New York Life - Awesome company to work | Glassdoor
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There are newer employer reviews for New York Life

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"Awesome company to work"

Star Star Star Star Star
  • Career Opportunities
Current Employee - Anonymous Employee
Current Employee - Anonymous Employee

I have been working at New York Life part-time (Less than a year)

Pros

If you love people and have the sales skills, this place is your heaven!

Cons

100% Commission
Cubic is not large enough

Other Employee Reviews for New York Life

  1. Helpful (8)

    "A reasonable opportunity in a field that wasn't for me."

    Star Star Star Star Star
    Former Contractor - Agent
    Former Contractor - Agent
    Neutral Outlook
    No opinion of CEO

    I worked at New York Life as a contractor

    Pros

    - Decent training (outstanding outside sales process, BTW)
    - Good income POTENTIAL
    - Passionate people around you
    - If you're searching for drive, NYL will help you find it . . . or they'll help you find the door. (Nothing wrong with that, BTW. For sincere success in life insurance, you'd best be driven.)
    - Scheduling flexibility. You are your own boss, provided that you're hitting the numbers (Nothing wrong with that, either)

    Cons

    - Recruitment isn't upfront and direct about costs. There is much "talking into the hands" when it comes to what costs will be incurred. The big shocker will come at about the two-month point when the agent finds out the cost of the mailers they'll be sending to all the people they've approached about being on the mailing list. Granted, it IS your own business, but I often felt that management was using that as camouflage for not being upfront. I would suspect that the whole truth scares away recruits, so it's best to "ease them in." Truth be told, I figured something was up when I was given the full-court press on how much money I could make (in fact, that seemed to be the go-to topic of discussion whenever morale would flag)!
    - Beware the prospecting. The typical agent burns through their warm market in a hurry. The focus on prospecting was non-existent. Referrals, yes . . . but you'll find client push-back on referrals, until you actually accomplish something for them. Develop some strategies, and FAST!! Voice the concern early and often with management/training. Just asking won't cut it. Keep in mind that the sweet spot for life insurance is late twenties/early thirties, starting families, and asset accumulation. If your warm market is past that, they probably have planning in place; doesn't hurt to ask, you might be able to help, but don't rely on it!!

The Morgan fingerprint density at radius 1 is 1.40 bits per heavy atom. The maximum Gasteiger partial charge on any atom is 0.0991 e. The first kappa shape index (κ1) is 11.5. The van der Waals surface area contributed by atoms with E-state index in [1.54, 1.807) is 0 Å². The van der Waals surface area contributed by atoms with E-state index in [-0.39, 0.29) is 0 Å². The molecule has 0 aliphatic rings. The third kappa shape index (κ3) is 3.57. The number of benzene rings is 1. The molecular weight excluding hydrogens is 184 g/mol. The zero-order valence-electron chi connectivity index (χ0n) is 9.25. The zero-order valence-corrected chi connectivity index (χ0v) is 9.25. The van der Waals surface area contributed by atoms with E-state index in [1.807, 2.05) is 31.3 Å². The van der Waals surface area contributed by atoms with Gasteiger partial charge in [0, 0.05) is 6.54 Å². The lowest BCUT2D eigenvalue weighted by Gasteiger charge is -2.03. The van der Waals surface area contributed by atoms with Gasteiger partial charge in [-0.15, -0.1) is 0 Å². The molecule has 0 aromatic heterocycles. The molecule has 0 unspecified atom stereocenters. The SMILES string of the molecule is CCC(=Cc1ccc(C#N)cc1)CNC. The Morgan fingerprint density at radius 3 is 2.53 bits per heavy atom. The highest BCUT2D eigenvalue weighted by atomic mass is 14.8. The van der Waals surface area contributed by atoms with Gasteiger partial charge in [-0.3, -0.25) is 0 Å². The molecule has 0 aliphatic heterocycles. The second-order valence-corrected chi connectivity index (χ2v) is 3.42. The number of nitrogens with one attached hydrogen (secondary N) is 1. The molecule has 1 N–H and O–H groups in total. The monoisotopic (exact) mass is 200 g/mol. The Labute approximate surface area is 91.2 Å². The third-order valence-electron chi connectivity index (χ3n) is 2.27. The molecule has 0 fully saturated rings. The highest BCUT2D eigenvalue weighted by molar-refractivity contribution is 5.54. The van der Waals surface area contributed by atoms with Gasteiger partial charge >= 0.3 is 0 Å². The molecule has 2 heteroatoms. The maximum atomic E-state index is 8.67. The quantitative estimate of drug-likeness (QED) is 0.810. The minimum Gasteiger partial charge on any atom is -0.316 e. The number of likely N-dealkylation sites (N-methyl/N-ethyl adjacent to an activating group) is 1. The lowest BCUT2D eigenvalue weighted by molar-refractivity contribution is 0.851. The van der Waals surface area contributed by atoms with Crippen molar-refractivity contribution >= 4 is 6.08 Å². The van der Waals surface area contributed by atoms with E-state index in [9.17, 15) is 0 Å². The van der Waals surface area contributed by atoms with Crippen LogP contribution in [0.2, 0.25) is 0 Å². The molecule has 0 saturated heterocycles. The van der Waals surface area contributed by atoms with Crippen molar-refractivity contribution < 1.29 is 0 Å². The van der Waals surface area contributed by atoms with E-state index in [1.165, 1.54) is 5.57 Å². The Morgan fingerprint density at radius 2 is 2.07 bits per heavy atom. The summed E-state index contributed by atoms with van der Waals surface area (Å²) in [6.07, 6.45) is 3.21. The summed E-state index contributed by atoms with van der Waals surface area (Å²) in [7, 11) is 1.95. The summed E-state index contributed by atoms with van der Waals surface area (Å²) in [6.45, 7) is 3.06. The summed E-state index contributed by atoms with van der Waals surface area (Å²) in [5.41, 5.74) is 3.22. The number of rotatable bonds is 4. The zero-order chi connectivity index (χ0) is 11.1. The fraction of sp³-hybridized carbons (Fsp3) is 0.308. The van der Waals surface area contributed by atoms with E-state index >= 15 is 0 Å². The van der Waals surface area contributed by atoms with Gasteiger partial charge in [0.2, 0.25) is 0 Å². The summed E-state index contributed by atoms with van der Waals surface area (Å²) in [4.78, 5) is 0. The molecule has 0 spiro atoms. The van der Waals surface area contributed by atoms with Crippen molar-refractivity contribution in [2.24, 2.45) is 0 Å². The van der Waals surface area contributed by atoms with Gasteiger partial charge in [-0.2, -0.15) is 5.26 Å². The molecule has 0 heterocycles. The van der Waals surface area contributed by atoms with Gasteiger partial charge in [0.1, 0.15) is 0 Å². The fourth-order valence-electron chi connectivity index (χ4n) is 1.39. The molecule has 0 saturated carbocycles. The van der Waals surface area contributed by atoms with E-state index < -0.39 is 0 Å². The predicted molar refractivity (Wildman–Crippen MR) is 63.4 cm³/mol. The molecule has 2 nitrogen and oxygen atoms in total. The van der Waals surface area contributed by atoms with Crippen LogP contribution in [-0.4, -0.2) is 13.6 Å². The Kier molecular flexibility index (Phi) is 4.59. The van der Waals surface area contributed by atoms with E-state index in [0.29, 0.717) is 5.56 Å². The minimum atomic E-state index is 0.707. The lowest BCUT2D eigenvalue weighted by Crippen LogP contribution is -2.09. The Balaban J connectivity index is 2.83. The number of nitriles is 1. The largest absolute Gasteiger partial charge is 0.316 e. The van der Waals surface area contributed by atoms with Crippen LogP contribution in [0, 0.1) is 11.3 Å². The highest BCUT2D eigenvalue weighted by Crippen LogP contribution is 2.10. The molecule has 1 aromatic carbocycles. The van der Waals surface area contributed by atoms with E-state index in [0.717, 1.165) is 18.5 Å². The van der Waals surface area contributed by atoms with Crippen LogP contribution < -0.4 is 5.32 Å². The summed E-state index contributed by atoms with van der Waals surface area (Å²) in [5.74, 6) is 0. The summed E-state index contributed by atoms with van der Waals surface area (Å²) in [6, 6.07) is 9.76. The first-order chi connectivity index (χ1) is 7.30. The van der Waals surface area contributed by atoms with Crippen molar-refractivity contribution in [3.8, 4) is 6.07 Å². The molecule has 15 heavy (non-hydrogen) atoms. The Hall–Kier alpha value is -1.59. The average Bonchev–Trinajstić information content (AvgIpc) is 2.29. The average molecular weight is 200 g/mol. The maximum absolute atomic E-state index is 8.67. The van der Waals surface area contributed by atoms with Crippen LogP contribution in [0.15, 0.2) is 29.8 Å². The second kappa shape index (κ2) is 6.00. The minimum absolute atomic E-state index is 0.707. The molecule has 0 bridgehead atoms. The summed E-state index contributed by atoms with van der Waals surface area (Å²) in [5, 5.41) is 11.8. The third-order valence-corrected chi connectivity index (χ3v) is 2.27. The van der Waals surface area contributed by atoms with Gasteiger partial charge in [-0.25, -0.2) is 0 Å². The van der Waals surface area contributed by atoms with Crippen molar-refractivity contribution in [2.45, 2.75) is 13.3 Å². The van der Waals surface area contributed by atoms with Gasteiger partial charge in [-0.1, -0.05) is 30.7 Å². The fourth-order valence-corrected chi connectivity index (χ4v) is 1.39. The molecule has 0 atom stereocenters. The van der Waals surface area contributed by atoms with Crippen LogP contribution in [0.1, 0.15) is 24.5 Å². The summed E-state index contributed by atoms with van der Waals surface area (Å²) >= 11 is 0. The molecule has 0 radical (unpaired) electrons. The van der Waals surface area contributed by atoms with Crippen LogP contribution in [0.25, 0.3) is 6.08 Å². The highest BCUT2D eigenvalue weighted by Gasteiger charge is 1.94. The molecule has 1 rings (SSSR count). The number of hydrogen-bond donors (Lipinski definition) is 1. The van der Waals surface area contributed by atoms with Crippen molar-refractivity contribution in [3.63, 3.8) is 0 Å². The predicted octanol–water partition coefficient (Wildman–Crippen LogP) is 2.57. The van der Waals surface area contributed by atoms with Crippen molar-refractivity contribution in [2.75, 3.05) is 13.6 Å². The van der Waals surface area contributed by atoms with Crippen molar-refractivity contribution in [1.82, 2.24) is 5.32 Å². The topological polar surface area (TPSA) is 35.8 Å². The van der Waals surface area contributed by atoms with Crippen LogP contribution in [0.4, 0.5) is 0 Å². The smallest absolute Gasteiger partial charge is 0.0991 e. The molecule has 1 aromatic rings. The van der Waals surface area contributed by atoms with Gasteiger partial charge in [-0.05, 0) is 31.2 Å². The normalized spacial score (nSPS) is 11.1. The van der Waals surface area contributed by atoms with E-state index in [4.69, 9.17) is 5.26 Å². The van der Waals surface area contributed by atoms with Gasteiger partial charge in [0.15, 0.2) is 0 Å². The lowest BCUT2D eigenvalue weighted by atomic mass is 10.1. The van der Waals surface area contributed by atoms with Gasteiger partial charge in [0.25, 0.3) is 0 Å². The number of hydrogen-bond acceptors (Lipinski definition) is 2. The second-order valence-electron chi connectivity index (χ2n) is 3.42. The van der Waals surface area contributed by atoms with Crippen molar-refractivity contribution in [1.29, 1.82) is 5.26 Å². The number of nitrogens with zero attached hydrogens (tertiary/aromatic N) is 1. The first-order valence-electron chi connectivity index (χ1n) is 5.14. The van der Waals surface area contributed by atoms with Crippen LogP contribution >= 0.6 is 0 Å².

- Compliance is on the agent. Learn the rules, and learn to file . . . efficiently!!! You won't have time to fix it!!
    - Management is spread thin. If you're looking for a mentor, try an established agent. But don't be surprised if they don't have much time for you, as they have their own business to run. Also, they might charge you for the privilege (keep in mind that the primary recruiting tool is money). Don't count on your manager/partner; they're often too busy recruiting to give you much time. In fact, much of the admin associated with hiring will be handled by the new agent. Again, nothing wrong with that, I just wish management would set proper expectations. They're actively recruiting independent, entrepreneurial spirits that can handle it, just be upfront. I was particularly frustrated that my manager/partner double-, and even triple-, booked appointment times with me; I wasted much time waiting (not to mention doubted his commitment to my success). At first, I thought that it was a mystique/rarity tactic during recruiting, but it proved to be commonplace.
    - Lots of meetings -- which led to lots of homework -- which made appointment scheduling a challenge. Again, nothing wrong with that . . . it's a tough business!

    Advice to Management

    - Be upfront. Nobody wants to waste time. Lay it all on the table . . . if it's not a fit, it's not a fit. If an agent followed a similar approach with clients, he'd be in a LOT of trouble!!
    - Schedule appointment time appropriately. Punctuality is a virtue!!
    - Start with prospecting. The low-hanging fruit will be there AFTER a solid prospecting effort. Prospecting skills lead to long-term success. Emphasize them!!
    - Throw the agent a bone on office supplies. If it doesn't work out, the agent probably doesn't need boxes of file folders, file tags, two- or three-hole punches, and a case of copier paper.
    - On the other hand, NYL is a solid, proven company. They must be doing something right in their process. I just feel that there could be a few less "dead bodies" on the path.


  2. Helpful (1)

    "it is good,and not stressful"

    Star Star Star Star Star
    • Work/Life Balance
    • Culture & Values
    • Career Opportunities
    • Comp & Benefits
    • Senior Management
    Current Employee - Anonymous Employee
    Current Employee - Anonymous Employee
    Doesn't Recommend
    Neutral Outlook
    No opinion of CEO

    I have been working at New York Life part-time

    Pros

    no pressure good place to live

    Cons

    no chanllenge poor mangment less opportunity

There are newer employer reviews for New York Life
There are newer employer reviews for New York Life

See Most Recent

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